Birds can play an important role in your farm or backyard environment, and the selection of food-producingÂ trees and shrubs you provide can ensure the presence of birds year-round. To attract and maintain a bird population, a habitat should provide food, cover, nesting areas and water. Here are some things to think about as you start this yearâ€™s spring planting.
To maximize the natural food source, select plants that will provide an available food source year-round in your area. The use of nativeÂ trees and shrubs will help ensure that appropriate fruits and berries are available for the local bird population. If the landscape does not supply food during certain periods, supplement with commercial birdseed mixes. Some birds eat a variety of seeds while others prefer one or two types. The seeds that appeal to the majority of birds include sunflower, proso millet and peanut kernels.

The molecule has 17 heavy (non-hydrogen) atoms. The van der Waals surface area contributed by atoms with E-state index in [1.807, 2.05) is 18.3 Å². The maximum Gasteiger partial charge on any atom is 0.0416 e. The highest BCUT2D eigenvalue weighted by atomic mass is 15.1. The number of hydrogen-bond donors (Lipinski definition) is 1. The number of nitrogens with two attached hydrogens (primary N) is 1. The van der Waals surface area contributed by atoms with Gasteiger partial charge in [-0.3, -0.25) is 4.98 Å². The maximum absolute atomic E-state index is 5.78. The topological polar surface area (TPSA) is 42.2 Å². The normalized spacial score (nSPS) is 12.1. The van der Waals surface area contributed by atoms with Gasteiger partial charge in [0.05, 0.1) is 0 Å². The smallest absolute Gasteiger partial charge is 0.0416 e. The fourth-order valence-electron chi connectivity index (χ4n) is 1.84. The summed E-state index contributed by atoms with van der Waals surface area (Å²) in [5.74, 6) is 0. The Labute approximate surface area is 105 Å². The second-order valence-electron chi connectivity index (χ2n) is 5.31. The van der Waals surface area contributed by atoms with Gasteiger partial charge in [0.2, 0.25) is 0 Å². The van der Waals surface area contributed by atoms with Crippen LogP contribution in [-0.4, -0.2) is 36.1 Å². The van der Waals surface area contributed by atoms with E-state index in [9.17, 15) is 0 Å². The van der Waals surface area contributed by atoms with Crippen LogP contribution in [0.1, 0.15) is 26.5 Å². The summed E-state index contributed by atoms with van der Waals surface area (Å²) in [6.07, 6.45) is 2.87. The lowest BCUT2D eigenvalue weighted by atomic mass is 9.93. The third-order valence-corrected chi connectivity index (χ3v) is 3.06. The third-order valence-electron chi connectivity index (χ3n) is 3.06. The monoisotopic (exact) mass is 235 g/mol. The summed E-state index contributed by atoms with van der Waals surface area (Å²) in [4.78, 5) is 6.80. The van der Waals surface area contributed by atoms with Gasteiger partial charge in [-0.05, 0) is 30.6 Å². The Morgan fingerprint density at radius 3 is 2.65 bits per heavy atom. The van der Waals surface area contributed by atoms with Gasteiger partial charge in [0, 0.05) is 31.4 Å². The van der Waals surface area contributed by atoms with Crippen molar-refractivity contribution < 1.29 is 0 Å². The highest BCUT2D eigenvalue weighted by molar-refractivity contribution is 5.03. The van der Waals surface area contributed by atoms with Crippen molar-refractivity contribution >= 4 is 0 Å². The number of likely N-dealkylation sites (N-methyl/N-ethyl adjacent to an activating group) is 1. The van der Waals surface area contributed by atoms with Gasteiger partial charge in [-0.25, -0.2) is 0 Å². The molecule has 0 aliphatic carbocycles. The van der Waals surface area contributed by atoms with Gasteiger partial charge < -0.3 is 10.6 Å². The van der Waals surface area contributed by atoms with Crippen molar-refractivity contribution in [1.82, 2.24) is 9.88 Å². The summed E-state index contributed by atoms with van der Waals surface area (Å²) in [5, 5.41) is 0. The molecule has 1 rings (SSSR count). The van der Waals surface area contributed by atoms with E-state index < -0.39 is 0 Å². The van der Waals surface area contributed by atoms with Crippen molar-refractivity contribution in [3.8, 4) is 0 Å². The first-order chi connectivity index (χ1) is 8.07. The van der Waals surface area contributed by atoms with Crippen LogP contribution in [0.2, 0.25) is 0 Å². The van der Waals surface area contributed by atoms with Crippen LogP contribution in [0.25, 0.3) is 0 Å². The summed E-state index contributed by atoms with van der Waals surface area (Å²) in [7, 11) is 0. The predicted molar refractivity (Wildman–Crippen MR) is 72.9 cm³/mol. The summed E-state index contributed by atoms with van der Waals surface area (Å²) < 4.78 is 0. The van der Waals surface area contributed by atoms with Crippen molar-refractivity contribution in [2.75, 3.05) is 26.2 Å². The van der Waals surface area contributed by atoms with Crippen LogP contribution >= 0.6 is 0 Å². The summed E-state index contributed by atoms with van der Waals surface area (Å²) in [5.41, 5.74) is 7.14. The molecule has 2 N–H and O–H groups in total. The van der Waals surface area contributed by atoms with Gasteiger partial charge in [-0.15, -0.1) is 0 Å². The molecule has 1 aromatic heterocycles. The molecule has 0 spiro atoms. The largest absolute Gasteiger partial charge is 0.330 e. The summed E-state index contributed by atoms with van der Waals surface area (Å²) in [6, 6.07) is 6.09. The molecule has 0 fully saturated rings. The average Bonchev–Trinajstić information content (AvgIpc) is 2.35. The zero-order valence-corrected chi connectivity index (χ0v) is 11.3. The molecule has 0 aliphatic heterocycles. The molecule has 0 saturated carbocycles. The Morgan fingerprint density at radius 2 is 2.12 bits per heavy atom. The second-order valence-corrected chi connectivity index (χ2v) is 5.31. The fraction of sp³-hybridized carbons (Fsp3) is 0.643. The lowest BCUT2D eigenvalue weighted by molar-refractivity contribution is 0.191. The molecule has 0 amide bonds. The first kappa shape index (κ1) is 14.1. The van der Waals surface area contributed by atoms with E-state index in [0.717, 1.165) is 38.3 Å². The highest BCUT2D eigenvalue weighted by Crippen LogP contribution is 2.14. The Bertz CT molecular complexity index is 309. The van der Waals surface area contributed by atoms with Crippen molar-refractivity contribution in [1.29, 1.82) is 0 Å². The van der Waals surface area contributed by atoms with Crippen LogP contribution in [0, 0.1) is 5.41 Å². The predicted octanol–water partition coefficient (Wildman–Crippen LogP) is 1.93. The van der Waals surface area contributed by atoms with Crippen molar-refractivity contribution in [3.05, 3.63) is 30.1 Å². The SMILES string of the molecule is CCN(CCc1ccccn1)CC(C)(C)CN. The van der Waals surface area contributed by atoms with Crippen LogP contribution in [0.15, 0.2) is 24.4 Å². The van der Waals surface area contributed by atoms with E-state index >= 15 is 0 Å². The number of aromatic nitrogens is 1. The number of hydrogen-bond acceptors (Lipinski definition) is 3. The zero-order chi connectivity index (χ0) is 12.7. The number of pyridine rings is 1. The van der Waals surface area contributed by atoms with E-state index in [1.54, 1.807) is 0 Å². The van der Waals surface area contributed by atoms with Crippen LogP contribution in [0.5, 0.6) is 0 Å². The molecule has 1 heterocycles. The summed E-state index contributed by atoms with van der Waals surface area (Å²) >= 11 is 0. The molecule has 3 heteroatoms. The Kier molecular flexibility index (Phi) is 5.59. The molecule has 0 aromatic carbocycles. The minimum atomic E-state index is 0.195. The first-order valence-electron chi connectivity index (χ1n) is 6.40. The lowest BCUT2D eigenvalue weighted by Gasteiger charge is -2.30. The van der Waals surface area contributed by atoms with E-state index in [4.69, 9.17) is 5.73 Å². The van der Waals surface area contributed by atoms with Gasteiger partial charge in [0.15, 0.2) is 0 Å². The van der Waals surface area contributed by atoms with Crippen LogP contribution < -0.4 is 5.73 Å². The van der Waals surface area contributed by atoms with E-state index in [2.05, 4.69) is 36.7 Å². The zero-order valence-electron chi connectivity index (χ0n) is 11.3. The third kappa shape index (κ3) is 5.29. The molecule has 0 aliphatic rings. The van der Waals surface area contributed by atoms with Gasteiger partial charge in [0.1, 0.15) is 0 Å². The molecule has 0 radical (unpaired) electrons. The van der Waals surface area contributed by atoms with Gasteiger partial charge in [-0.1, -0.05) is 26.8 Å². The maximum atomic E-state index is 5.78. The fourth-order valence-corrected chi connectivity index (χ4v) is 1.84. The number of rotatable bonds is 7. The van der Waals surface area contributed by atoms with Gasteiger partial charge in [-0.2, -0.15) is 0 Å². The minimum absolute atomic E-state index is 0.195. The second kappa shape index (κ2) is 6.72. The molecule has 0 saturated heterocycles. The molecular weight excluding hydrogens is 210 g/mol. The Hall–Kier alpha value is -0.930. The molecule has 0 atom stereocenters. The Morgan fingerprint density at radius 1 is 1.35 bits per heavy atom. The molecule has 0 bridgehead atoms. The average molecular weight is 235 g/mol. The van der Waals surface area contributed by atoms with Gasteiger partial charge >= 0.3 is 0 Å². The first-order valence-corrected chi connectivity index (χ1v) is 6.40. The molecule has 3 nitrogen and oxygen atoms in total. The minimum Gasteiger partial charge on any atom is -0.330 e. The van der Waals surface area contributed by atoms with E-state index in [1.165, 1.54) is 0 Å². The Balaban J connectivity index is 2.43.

Birds require cover or shelter from inclement weather (sun, heat, wind and rain) and natural predators if they are to become long-term residents. Ornamental trees and shrubs can supply necessary cover or shelter, while multi-stem plants that form dense canopies provide an ideal environment for nesting.
Because birds require shelter year-round, the landscape should include a mix of deciduous and evergreen plants. Evergreen plants include broadleaf evergreens, such as holly, and conifers, such as red cedar. At least 25 percent of trees and shrubs planted to attract birds should be evergreen.
A source of fresh water is also necessary to maintain a bird population. The water source should be shallow (no more than 2 to 3 inches deep) and replaced on a regular basis. Running water, such as a shallow fountain, is the ideal water source. The water source should be elevated or in the middle of an open area to minimize predation by cats and other animals.
For information about specific plant varieties to use in your bird-friendly landscape, contact your local cooperative extension agent.